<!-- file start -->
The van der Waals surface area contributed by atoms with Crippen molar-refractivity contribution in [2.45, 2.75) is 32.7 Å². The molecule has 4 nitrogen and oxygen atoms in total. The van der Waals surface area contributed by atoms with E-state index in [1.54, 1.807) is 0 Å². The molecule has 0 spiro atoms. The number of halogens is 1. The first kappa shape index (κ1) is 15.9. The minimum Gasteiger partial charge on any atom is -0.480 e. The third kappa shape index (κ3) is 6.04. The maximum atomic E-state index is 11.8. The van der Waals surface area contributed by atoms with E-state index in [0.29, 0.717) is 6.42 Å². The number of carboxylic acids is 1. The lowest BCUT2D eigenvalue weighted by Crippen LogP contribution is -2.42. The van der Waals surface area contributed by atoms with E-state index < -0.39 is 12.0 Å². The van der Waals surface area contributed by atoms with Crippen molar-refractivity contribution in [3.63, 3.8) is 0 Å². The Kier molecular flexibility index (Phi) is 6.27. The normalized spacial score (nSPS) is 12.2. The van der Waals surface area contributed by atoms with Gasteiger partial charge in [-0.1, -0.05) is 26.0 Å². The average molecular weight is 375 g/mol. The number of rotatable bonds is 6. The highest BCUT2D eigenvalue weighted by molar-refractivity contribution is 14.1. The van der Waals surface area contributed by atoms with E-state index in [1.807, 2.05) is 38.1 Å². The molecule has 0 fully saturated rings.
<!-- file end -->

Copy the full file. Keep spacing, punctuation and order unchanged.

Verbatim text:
The van der Waals surface area contributed by atoms with Crippen molar-refractivity contribution in [2.45, 2.75) is 32.7 Å². The molecule has 4 nitrogen and oxygen atoms in total. The van der Waals surface area contributed by atoms with E-state index in [1.54, 1.807) is 0 Å². The molecule has 0 spiro atoms. The number of halogens is 1. The first kappa shape index (κ1) is 15.9. The minimum Gasteiger partial charge on any atom is -0.480 e. The third kappa shape index (κ3) is 6.04. The maximum atomic E-state index is 11.8. The van der Waals surface area contributed by atoms with E-state index in [0.29, 0.717) is 6.42 Å². The number of carboxylic acids is 1. The lowest BCUT2D eigenvalue weighted by Crippen LogP contribution is -2.42. The van der Waals surface area contributed by atoms with E-state index < -0.39 is 12.0 Å². The van der Waals surface area contributed by atoms with Crippen molar-refractivity contribution in [3.63, 3.8) is 0 Å². The Kier molecular flexibility index (Phi) is 6.27. The normalized spacial score (nSPS) is 12.2. The van der Waals surface area contributed by atoms with Gasteiger partial charge in [-0.1, -0.05) is 26.0 Å². The average molecular weight is 375 g/mol. The number of rotatable bonds is 6. The highest BCUT2D eigenvalue weighted by molar-refractivity contribution is 14.1. The van der Waals surface area contributed by atoms with E-state index in [1.807, 2.05) is 38.1 Å². The molecule has 0 fully saturated rings.